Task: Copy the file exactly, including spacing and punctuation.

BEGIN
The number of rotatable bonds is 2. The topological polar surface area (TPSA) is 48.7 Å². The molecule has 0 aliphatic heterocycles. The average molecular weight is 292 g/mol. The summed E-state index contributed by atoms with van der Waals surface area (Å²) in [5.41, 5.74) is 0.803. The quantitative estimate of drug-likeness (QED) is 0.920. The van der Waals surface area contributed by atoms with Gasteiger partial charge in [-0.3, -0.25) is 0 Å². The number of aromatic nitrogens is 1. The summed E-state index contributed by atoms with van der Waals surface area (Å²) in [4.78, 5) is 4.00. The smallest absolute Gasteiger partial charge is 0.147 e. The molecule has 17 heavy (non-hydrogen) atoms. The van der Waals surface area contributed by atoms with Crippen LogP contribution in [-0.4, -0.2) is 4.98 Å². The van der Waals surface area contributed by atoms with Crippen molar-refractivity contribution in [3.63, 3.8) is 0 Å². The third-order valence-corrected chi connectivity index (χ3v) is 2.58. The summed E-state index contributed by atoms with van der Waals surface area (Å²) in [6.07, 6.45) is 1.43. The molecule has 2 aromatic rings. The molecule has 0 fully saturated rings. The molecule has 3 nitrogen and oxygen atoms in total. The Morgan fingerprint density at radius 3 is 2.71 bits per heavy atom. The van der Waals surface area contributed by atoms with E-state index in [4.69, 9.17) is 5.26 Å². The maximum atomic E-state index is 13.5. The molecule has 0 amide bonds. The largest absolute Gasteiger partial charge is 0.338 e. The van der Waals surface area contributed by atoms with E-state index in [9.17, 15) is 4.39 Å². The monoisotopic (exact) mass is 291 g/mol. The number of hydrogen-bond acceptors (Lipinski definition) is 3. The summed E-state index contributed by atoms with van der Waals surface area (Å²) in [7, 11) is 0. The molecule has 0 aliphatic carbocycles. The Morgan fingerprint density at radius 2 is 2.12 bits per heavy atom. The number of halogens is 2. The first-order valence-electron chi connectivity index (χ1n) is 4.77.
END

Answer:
The number of rotatable bonds is 2. The topological polar surface area (TPSA) is 48.7 Å². The molecule has 0 aliphatic heterocycles. The average molecular weight is 292 g/mol. The summed E-state index contributed by atoms with van der Waals surface area (Å²) in [5.41, 5.74) is 0.803. The quantitative estimate of drug-likeness (QED) is 0.920. The van der Waals surface area contributed by atoms with Gasteiger partial charge in [-0.3, -0.25) is 0 Å². The number of aromatic nitrogens is 1. The summed E-state index contributed by atoms with van der Waals surface area (Å²) in [4.78, 5) is 4.00. The smallest absolute Gasteiger partial charge is 0.147 e. The molecule has 17 heavy (non-hydrogen) atoms. The van der Waals surface area contributed by atoms with Crippen LogP contribution in [-0.4, -0.2) is 4.98 Å². The van der Waals surface area contributed by atoms with Crippen molar-refractivity contribution in [3.63, 3.8) is 0 Å². The third-order valence-corrected chi connectivity index (χ3v) is 2.58. The summed E-state index contributed by atoms with van der Waals surface area (Å²) in [6.07, 6.45) is 1.43. The molecule has 2 aromatic rings. The molecule has 0 fully saturated rings. The molecule has 3 nitrogen and oxygen atoms in total. The Morgan fingerprint density at radius 3 is 2.71 bits per heavy atom. The van der Waals surface area contributed by atoms with E-state index in [4.69, 9.17) is 5.26 Å². The maximum atomic E-state index is 13.5. The molecule has 0 amide bonds. The largest absolute Gasteiger partial charge is 0.338 e. The van der Waals surface area contributed by atoms with E-state index in [9.17, 15) is 4.39 Å². The monoisotopic (exact) mass is 291 g/mol. The number of hydrogen-bond acceptors (Lipinski definition) is 3. The summed E-state index contributed by atoms with van der Waals surface area (Å²) in [7, 11) is 0. The molecule has 0 aliphatic carbocycles. The Morgan fingerprint density at radius 2 is 2.12 bits per heavy atom. The number of halogens is 2. The first-order valence-electron chi connectivity index (χ1n) is 4.77.